My Bernese Mountain/St. Bernard mix just turned 13! We lost his sister just two months ago. She had arthritis and hip dyplasia and could no longer stand or walk but he seems to have escaped both of those maladies!
I think 12 for a dachshund is too young. Owning 7 dachshunds over the last 17 years, and being on many internet groups with thousands of other dachshunds, I would have put them at 14-17. That said, I have many friends that their dachshunds lived to 20 and beyond. I lost my three oldest at 14, 15 1/2, and almost 17. These three lived together their entire life and ate the same quality food. The 14 year old came from a puppy mill at 3 months old. Genetics made a difference, I think. The other two came from a good breeder.
my little Papillon passed away this year at 18+, she was the runt of the litter and never weighed more than 4.5 lbs. She was never sick 1 day, and we loved her dearly.
We don't have a chart yet, but we do have an article on some of the cat breeds with the longest lives here: http://www.petcarerx.com/artic...
Yes, those names refer to the same breed!
Just found them on the list!!! Thanks!!!
what about a corgi???
Is Sheltie the same as Shetland Sheep Dog?
Do you have a similar chart for cat breeds?
I had a miniature poodle who was 23.5 years old when she died. Her sight and hearing had diminished, but she still got around until the last few days when her heart finally gave out. I had a springer spaniel who was almost 18 years old when she passed on. Many times they surprise you...
The smaller poodle is listed separately as "toy poodle" and "miniature poodle." We've added "standard" next to the word "poodle" in the list to clarify that the basic poodle listing does not refer to the smaller dog.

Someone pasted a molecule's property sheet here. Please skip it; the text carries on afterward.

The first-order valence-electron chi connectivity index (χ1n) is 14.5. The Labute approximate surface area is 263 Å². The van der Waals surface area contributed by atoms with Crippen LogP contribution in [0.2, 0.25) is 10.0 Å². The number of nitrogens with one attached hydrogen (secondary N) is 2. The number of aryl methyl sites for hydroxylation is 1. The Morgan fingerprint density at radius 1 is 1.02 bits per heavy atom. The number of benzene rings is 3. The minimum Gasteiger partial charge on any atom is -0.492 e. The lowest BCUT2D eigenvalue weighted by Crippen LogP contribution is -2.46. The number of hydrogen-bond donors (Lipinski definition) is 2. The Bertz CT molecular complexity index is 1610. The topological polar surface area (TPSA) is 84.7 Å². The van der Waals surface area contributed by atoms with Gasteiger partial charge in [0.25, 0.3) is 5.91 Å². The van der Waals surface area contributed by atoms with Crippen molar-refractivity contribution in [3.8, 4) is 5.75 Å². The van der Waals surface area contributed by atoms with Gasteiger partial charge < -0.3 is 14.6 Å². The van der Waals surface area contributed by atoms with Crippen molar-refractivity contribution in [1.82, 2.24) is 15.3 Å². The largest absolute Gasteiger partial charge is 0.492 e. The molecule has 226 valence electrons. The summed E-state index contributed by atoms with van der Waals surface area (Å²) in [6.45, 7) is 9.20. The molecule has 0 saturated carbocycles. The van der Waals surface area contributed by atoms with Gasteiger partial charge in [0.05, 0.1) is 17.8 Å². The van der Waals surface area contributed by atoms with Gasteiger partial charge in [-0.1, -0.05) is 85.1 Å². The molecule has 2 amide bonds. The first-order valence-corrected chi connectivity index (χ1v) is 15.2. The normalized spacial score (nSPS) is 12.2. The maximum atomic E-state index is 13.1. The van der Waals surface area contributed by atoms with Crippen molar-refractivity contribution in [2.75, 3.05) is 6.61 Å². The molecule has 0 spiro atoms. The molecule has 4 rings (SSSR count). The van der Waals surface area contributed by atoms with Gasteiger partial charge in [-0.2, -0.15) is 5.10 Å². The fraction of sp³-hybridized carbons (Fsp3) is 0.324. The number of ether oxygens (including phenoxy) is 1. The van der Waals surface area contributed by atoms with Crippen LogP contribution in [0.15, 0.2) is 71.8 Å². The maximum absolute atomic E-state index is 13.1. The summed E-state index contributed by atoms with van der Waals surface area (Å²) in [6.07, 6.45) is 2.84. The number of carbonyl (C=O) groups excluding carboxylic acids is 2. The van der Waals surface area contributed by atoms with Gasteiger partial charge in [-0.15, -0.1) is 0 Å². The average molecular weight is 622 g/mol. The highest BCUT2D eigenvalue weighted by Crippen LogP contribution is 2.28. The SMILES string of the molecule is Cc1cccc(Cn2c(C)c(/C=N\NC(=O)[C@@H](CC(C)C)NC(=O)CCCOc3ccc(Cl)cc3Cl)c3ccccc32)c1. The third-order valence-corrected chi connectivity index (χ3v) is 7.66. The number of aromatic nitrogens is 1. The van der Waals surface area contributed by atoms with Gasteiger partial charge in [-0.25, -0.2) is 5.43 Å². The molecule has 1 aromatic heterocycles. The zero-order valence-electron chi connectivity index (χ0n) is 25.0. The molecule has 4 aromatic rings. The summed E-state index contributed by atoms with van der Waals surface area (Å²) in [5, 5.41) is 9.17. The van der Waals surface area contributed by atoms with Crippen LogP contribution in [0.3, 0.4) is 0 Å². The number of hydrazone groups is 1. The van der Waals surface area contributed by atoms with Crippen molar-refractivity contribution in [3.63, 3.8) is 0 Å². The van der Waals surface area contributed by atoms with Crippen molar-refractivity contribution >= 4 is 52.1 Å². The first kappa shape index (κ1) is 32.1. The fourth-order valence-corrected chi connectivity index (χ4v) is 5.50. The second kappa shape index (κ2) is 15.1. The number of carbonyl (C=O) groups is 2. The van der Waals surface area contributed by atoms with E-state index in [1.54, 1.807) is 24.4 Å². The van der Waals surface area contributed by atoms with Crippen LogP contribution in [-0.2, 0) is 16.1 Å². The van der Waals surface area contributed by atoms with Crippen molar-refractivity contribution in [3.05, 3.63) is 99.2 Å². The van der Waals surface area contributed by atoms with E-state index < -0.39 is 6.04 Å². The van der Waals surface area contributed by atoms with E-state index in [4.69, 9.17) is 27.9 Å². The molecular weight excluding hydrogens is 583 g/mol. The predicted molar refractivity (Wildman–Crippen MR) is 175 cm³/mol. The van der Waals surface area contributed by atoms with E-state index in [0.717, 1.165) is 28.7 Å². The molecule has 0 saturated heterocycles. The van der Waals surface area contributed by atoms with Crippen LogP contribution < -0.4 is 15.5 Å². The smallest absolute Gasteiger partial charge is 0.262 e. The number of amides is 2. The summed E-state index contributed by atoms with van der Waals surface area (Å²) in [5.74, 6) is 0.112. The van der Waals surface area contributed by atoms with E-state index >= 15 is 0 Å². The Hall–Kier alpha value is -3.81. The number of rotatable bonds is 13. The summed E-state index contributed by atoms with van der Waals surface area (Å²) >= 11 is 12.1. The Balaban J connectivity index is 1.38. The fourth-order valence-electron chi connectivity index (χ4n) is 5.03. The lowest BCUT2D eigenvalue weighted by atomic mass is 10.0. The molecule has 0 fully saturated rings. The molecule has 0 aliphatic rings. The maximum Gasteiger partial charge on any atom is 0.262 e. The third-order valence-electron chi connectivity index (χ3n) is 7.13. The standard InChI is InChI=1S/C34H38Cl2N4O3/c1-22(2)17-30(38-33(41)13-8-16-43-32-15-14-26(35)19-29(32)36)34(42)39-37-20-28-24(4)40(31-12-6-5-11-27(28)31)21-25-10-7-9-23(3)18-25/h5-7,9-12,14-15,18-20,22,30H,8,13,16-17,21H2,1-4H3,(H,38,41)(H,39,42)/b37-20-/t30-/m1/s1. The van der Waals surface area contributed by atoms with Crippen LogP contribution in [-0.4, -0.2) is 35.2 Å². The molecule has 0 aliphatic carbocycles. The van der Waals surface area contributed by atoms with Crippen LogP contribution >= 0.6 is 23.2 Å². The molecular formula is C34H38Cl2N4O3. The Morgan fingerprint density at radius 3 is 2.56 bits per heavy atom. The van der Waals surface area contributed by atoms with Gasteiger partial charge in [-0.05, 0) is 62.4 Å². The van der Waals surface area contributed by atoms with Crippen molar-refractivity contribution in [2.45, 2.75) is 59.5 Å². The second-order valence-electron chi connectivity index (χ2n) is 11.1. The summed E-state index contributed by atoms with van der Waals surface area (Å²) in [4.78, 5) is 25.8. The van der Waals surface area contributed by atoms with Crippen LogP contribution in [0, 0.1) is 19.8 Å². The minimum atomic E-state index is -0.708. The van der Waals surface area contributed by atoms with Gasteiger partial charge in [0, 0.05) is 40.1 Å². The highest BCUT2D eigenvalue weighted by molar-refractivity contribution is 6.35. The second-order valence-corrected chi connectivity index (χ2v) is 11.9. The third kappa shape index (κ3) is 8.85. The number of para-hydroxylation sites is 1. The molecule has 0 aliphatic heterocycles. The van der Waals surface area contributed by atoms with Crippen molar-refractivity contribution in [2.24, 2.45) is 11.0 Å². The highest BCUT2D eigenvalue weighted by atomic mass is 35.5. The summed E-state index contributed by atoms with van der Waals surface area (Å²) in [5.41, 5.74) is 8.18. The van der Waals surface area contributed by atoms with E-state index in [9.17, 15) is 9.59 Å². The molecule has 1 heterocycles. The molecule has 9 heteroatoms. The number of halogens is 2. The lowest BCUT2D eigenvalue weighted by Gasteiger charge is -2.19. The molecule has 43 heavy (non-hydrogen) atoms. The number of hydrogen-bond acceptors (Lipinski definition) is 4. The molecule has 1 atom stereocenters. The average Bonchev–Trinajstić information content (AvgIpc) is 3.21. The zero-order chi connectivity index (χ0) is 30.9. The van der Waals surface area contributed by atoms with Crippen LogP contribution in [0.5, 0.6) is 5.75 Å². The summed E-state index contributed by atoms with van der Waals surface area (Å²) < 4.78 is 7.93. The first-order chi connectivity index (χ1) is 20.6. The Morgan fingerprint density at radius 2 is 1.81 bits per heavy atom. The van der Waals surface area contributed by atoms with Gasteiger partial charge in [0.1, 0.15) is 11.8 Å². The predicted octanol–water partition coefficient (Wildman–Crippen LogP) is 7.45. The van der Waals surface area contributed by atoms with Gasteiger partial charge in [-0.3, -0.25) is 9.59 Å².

standard poodle is a totally different dog than a little one. but okay, it's your list. respect.
They are all here for such a short time and how enriched my life as been during those times.
Aussies are wonderful! They have a lot of energy and need to be challenged because they are so strong and bright. Just wonderful.
The Standard Poodle is listed under Poodle, with a lifespan of 12-15 years.
Similar to whatever breeds make them up. As a general rule, though, the larger the dog, the shorter the lifespan.
Our two American Eskimo dogs lived to be 13 1/2 and 17-ish. The second one must have had genes of iron; she was like a young dog until the last year of her life.
no standard poodle on the list?
Hi Chloe, We've just added them! See "Cocker Spaniel."
My beloved dog is almost 17.. a mix of Lab, border, and whippet, at least I think she is.. up to recent months she has been amazingly healthy, year in and year out... now her hearing is mostly gone, eyesight is half gone, her hind legs are a little weak tho she still gets around well, and she needs more frequent potty breaks and shorter stints outdoors...but she still loves to play/bark/socialize and acts like the happy dog she's always been since I rescued her 15+ years ago! Not looking forward to the day she starts really fading. :-(
How about the American Cocker Spaniel?
Hi Jim,We just added them to the chart -- they live around 14-18 years.
What about the Cockapoo?
I have an Icelandic Sheepdog-35 lbs and she is 16 years old and walks twice a day and plays with her toys... Her grandmother lived until 17 years old. Their lifespan is supposed to be 12-14 years, but just like people there is no exact expiration date!
Good question, Tilo -- we just added them to the list!
The Australian Shepherd is on the list.
What about a coonhound? A Treeing Walker Coonhound specifically.
You left out Australian Koolies which can llive into their late teens
Some of these are not purebred. Mongrels lifespan can be reported?
Oh! Least you forget the intelligent Australian Shepard....Why leave the breed out?